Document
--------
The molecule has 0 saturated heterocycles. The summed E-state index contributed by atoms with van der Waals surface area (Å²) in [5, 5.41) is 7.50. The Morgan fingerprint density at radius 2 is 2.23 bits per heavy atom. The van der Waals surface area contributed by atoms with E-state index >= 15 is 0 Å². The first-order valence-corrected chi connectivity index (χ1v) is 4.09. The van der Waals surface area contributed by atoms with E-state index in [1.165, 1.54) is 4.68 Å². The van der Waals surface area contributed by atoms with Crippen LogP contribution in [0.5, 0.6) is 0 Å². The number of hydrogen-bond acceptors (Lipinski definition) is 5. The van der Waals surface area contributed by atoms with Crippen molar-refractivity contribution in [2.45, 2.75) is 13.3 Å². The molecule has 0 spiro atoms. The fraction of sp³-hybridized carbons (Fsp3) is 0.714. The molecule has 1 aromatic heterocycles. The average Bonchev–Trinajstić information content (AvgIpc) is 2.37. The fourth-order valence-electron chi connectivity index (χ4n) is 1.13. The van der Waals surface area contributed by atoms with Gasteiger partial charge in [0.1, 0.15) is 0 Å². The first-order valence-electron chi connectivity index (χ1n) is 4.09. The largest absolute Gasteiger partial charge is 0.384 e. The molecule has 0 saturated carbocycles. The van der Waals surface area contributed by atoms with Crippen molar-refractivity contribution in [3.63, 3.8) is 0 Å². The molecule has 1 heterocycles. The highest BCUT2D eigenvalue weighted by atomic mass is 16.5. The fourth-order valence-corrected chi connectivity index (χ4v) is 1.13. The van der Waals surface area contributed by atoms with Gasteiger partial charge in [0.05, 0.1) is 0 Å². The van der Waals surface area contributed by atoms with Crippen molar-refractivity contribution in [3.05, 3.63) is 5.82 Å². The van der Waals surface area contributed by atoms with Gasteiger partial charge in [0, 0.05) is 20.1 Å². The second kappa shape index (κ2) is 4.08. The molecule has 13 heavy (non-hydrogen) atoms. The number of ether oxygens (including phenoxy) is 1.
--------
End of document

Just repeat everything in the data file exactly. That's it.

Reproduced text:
The molecule has 0 saturated heterocycles. The summed E-state index contributed by atoms with van der Waals surface area (Å²) in [5, 5.41) is 7.50. The Morgan fingerprint density at radius 2 is 2.23 bits per heavy atom. The van der Waals surface area contributed by atoms with E-state index >= 15 is 0 Å². The first-order valence-corrected chi connectivity index (χ1v) is 4.09. The van der Waals surface area contributed by atoms with E-state index in [1.165, 1.54) is 4.68 Å². The van der Waals surface area contributed by atoms with Crippen LogP contribution in [0.5, 0.6) is 0 Å². The number of hydrogen-bond acceptors (Lipinski definition) is 5. The van der Waals surface area contributed by atoms with Crippen molar-refractivity contribution in [2.45, 2.75) is 13.3 Å². The molecule has 0 spiro atoms. The fraction of sp³-hybridized carbons (Fsp3) is 0.714. The molecule has 1 aromatic heterocycles. The average Bonchev–Trinajstić information content (AvgIpc) is 2.37. The fourth-order valence-electron chi connectivity index (χ4n) is 1.13. The van der Waals surface area contributed by atoms with Gasteiger partial charge in [0.1, 0.15) is 0 Å². The first-order valence-electron chi connectivity index (χ1n) is 4.09. The largest absolute Gasteiger partial charge is 0.384 e. The molecule has 0 saturated carbocycles. The van der Waals surface area contributed by atoms with Crippen molar-refractivity contribution in [3.63, 3.8) is 0 Å². The molecule has 1 heterocycles. The highest BCUT2D eigenvalue weighted by atomic mass is 16.5. The fourth-order valence-corrected chi connectivity index (χ4v) is 1.13. The van der Waals surface area contributed by atoms with Gasteiger partial charge in [0.05, 0.1) is 0 Å². The van der Waals surface area contributed by atoms with Crippen molar-refractivity contribution in [3.05, 3.63) is 5.82 Å². The van der Waals surface area contributed by atoms with Gasteiger partial charge in [0, 0.05) is 20.1 Å². The second kappa shape index (κ2) is 4.08. The molecule has 13 heavy (non-hydrogen) atoms. The number of ether oxygens (including phenoxy) is 1.